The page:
Also a couple of questions

Also a couple of questions for any of you educators who might be reading.

Is the high $ per student at Alcoa related to the economies of scale, i.e. in a bigger school system it's less expensive on a per pupil basis?

How come the percentage of female students is lower than the general population?

I was always under the

I was always under the impression that Alcoa is able to spend more per pupil because of the presence of Alcoa Aluminum. I'll admit I may be wrong. Similarly, Oak Ridge is able to spend $10,602 per pupil because of the plants there.

Keep in Mind:

Keep in mind, Maryville & Alcoa have tiny school systems in terms of number of students. Maryville has just under 5,000, Alcoa doesn't even have 2,000. Clearly, they've done a good job with their respective school systems.
In contrast, Blount County has exceeded 11,000 students this year. BC is doing pretty darn well when you consider the greater number of challenges that come with educating so many students. Walk into ANY of the 19 Blount County Schools and you will find some impressive work going on and some incredibly impressive kids. It's the only place left where you actually find the "neighborhood" school concept. Especially in places such as Carpenters, Porter, Friendsville, Lanier and Fairview. Sure, the high schools are jam-packed, but give Blount an "A" for being the first to introduce Freshman Academies. Heritage is into its second year of the new program, William Blount will launch one next year. They are designed to help give freshmen a better academic shot in their first year--which sets the tone for all the high school years.
Finally, take these report cards with a grain of salt. The system of grading these schools has its flaws. Hopefully, the results can be used as a guide to help schools improve for their core customers: the students. They shouldn't be used to bash the schools, teachers, or breed a culture of superiority/inferiority among students. Unfortunately, that has happened far too often in this community.

I did not think they are

I did not think they are proposing to require pre-K. As I do not think they require kindergarten. Evidenced by homeschooling, apparently they cannot force you to send your kid to school at all. I

Mandatory education vs. mandatory school


Technically, you are correct about "requirement." In Tennessee, as in the rest of the U.S., we have laws mandating education of children beyond a certain age. This is what gives the parents the choice of public, private, or homeschool. In Germany, for example, the law specifies "mandatory school attendance," so homeschooling is actually against the law and they will take your kids away, place them in state custody, and possibly throw you in jail.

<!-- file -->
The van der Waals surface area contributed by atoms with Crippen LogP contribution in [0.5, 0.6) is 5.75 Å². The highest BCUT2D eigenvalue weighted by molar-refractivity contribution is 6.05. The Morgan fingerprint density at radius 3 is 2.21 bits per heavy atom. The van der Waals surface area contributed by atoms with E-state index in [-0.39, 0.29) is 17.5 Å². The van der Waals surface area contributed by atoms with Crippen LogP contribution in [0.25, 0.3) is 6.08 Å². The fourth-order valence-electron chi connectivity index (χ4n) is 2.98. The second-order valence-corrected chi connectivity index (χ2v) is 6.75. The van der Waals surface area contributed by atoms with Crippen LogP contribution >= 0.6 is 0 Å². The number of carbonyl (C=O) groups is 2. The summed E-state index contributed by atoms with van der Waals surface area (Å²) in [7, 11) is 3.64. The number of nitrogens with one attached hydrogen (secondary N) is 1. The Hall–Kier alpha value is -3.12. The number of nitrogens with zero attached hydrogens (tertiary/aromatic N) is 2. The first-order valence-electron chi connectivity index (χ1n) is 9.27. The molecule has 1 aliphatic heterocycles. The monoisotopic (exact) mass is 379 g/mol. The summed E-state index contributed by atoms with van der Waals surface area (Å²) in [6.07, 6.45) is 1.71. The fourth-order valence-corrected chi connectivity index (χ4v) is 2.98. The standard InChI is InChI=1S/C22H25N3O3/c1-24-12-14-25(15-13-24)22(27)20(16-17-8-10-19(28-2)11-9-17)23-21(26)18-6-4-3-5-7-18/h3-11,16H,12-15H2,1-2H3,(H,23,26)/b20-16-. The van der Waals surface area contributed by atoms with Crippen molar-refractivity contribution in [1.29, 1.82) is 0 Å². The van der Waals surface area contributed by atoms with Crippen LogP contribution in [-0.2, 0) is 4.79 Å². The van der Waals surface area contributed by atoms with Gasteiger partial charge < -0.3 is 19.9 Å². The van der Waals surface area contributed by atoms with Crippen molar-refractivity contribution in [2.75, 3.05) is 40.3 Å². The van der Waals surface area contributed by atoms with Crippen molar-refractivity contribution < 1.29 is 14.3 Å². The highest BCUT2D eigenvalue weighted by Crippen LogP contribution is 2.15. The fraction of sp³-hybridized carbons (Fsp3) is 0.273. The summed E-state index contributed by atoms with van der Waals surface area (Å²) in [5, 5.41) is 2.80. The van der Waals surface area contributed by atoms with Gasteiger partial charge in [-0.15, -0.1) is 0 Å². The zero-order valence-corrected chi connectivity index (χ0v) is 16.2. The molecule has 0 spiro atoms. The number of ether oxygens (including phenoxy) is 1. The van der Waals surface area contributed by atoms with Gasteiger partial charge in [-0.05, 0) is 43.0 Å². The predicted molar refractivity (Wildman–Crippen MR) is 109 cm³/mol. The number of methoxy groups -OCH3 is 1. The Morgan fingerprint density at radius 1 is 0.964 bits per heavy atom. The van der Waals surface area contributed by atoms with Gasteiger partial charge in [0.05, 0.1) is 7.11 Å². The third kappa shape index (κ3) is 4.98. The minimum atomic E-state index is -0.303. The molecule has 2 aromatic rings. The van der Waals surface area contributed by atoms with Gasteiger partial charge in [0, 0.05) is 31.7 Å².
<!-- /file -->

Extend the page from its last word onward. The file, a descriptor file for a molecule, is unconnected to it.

Here is the law regarding compulsory school age:
“between the ages of six (6) and seventeen (17) years, both inclusive”; also applicable to children under age 6 who have enrolled in any public, private, or parochial school for more than six weeks; a parent of a six-year-old may make application for a one-semester or one-year deferral with the principal of the public school in which the child would be required to attend."

But I think if you just skipped Kindergarten, your kid would have to start in Kindergarten when you did decide to enroll them in school, because Kindergarten is now an official grade level. If you homeschooled for Kindergarten, I guess you'd be allowed to start in first grade.

Bizgrrl, our school board wants it

Our school board wants it, Our govenor wants it, our parents that can't take of thier own kids wants it. The TAX PAYERS do not want it. Well let me re-phrase that, THIS tax payer does not want that. I am sure if you took a poll on here or even in the daily times, I can't see any common sense tax payer would want it. So I won't put words in others' mouths. But Have to tell ya if you don't start talking about it now, it will be too late since it is already in discussion to get passed. Heard a teacher tell me this Friday at the school:

IF you can breed then you can feed

She saw that on a bumber sticker. She said she had to laugh but it is true, why should we pay for baby sitting which is what pre-k is. Feed, sleep, color, snack again, play, and maybe start to learn the ABC's. But most importantly, it will cost per each school: 2-4 more teachers, 2-6 (love this one) teacher's assistant, lots of school supplies, food, and the big one..... more classrooms used, which will bring our school capacities overboard again. just to house kids that parents neglect. True fact there, neglect will say it again. Why have them, so you can have social status? Then again we can Truth radio come to commission meetings and post up on a powerpoint on the side of the wall the dead fetuses. Now that's something that should be shown at a commission meeting, some county business.

Pay as you go

To me the biggest issue here is being able to adequately fund the current K-12 programs statewide. If that were already being done and the proposal to add an additional grade level program were considered, I would be more than willing to consider it myself.

Fund what you've got first.